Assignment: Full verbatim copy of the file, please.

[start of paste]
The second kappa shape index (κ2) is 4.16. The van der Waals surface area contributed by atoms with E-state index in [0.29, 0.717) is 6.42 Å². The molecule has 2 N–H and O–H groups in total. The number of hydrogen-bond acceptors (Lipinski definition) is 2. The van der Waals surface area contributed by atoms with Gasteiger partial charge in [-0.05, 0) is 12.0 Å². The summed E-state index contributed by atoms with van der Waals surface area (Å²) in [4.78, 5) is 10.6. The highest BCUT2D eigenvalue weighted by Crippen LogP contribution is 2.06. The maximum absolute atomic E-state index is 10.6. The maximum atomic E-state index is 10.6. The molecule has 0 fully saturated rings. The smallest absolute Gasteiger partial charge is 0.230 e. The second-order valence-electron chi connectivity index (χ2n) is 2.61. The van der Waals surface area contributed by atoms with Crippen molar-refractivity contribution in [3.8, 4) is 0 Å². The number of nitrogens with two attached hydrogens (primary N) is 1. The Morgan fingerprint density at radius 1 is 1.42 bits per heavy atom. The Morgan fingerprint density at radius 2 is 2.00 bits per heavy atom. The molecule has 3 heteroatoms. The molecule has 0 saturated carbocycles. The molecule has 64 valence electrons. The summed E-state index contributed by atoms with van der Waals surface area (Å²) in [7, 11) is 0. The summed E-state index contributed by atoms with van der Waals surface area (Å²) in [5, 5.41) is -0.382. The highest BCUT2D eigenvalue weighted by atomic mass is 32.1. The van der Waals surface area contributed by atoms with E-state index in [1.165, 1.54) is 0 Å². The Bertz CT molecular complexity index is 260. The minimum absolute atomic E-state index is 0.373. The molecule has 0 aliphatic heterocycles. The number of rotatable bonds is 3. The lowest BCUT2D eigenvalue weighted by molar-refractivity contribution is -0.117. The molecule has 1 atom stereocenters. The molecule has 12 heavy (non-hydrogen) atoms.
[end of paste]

The second kappa shape index (κ2) is 4.16. The van der Waals surface area contributed by atoms with E-state index in [0.29, 0.717) is 6.42 Å². The molecule has 2 N–H and O–H groups in total. The number of hydrogen-bond acceptors (Lipinski definition) is 2. The van der Waals surface area contributed by atoms with Gasteiger partial charge in [-0.05, 0) is 12.0 Å². The summed E-state index contributed by atoms with van der Waals surface area (Å²) in [4.78, 5) is 10.6. The highest BCUT2D eigenvalue weighted by Crippen LogP contribution is 2.06. The maximum absolute atomic E-state index is 10.6. The maximum atomic E-state index is 10.6. The molecule has 0 fully saturated rings. The smallest absolute Gasteiger partial charge is 0.230 e. The second-order valence-electron chi connectivity index (χ2n) is 2.61. The van der Waals surface area contributed by atoms with Crippen molar-refractivity contribution in [3.8, 4) is 0 Å². The number of nitrogens with two attached hydrogens (primary N) is 1. The Morgan fingerprint density at radius 1 is 1.42 bits per heavy atom. The Morgan fingerprint density at radius 2 is 2.00 bits per heavy atom. The molecule has 3 heteroatoms. The molecule has 0 saturated carbocycles. The molecule has 64 valence electrons. The summed E-state index contributed by atoms with van der Waals surface area (Å²) in [7, 11) is 0. The summed E-state index contributed by atoms with van der Waals surface area (Å²) in [5, 5.41) is -0.382. The highest BCUT2D eigenvalue weighted by atomic mass is 32.1. The van der Waals surface area contributed by atoms with E-state index in [1.165, 1.54) is 0 Å². The Bertz CT molecular complexity index is 260. The minimum absolute atomic E-state index is 0.373. The molecule has 0 aliphatic heterocycles. The number of rotatable bonds is 3. The lowest BCUT2D eigenvalue weighted by molar-refractivity contribution is -0.117. The molecule has 1 atom stereocenters. The molecule has 12 heavy (non-hydrogen) atoms.